Tasmania is fast becoming Australia’s food and beverage capital
The southernmost island state of Tasmania is one of the most scenic destinations in Australia, thanks to its lush rolling mountainscapes and crystalline bays. But in recent years, it’s been steadily building its reputation of the culinary kind. This new-found popularity among foodies will come as no surprise to locals.
Tasmania experiences four distinct seasons with plenty of rainfall. This weather, combined with its fertile soil and diverse geography, creates ideal conditions for growing produce. In the north, you’ll find one of the state’s most sought-after exports: black truffles. These luxurious nuggets thrive in the loamy Tasmanian soil; visit in winter and you can join a truffle hunt to forage for yourself. If you’re a seafood lover, head south for some world-class lobster. Three oceans collide in the Tasman Sea so it’s little wonder that the body of water is a veritable hub of biodiversity.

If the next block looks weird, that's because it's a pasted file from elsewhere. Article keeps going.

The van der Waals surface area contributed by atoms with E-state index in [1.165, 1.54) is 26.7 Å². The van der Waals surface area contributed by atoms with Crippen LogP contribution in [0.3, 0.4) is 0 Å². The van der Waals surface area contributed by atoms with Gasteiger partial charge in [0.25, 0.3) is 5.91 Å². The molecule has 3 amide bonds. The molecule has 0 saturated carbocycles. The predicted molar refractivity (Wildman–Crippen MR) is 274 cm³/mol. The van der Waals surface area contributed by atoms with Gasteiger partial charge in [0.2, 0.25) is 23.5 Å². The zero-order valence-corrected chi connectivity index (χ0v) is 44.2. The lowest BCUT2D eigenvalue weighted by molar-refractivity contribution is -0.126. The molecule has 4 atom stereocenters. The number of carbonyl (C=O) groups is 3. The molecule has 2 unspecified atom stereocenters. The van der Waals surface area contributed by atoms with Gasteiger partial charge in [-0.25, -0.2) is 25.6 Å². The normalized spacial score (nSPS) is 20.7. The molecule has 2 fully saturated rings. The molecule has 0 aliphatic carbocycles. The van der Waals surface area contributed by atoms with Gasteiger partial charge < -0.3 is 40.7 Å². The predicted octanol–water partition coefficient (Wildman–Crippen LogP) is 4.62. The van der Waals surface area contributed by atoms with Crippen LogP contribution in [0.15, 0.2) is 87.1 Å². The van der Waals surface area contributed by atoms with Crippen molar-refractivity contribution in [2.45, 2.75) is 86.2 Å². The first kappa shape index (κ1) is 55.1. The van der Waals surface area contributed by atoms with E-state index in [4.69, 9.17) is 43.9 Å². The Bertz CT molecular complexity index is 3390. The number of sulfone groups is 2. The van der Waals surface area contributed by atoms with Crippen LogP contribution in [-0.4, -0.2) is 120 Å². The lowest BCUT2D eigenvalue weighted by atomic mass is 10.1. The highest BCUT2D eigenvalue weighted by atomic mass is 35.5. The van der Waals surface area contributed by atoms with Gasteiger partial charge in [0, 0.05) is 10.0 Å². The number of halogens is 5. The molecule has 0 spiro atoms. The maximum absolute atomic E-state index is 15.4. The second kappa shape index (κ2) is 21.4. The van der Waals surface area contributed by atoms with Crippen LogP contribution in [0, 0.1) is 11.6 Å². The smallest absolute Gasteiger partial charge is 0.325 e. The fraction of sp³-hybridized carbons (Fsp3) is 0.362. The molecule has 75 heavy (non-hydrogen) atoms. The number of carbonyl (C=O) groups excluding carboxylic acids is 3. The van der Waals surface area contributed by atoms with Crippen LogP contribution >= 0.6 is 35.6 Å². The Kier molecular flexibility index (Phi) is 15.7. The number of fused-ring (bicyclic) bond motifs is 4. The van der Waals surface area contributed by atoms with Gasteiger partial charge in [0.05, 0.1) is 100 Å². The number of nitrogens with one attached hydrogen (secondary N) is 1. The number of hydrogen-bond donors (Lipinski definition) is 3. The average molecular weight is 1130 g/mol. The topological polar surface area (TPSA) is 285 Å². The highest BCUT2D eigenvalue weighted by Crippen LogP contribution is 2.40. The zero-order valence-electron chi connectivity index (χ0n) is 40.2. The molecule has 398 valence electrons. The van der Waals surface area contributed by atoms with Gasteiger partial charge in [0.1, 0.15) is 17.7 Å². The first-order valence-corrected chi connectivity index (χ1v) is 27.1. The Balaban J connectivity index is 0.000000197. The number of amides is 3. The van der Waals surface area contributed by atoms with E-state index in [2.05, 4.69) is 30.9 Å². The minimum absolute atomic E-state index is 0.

On the beverage front, Tasmania is equally impressive. The state is famous for many different kinds of alcohol; it’s home to over 200 vineyards, two of Australia’s most famous beer brands – Cascade and James Boag – and the world-famous whisky distillery, Sullivan’s Cove, just to name a few.
There truly is something for every food and drink aficionado in Tasmania. So, hit the road to discover six of the best places to wine and dine.
Josef Chromy Wines
What better place to kick off a list of iconic food and drink destinations than Josef Chromy Wines? This Tasmanian institution sits on 151 sprawling acres in the town of Relbia, south of Launceston. Launceston’s vibrant food culture has been internationally recognised as a UNESCO City of Gastronomy, one of only 49 in the world.
The winery and vineyard’s namesake, Josef Chromy OAM, established Josef Chromy Wines in 2007 but it wasn’t his first foray in the industry. Chromy was a pioneer of the Tasmanian food and wine scene, having previously owned several of the state’s leading wineries. In a few short years, Josef Chromy Wines went from a new venture by an industry-leader to a certified success, collecting 14 trophies and 170 medals.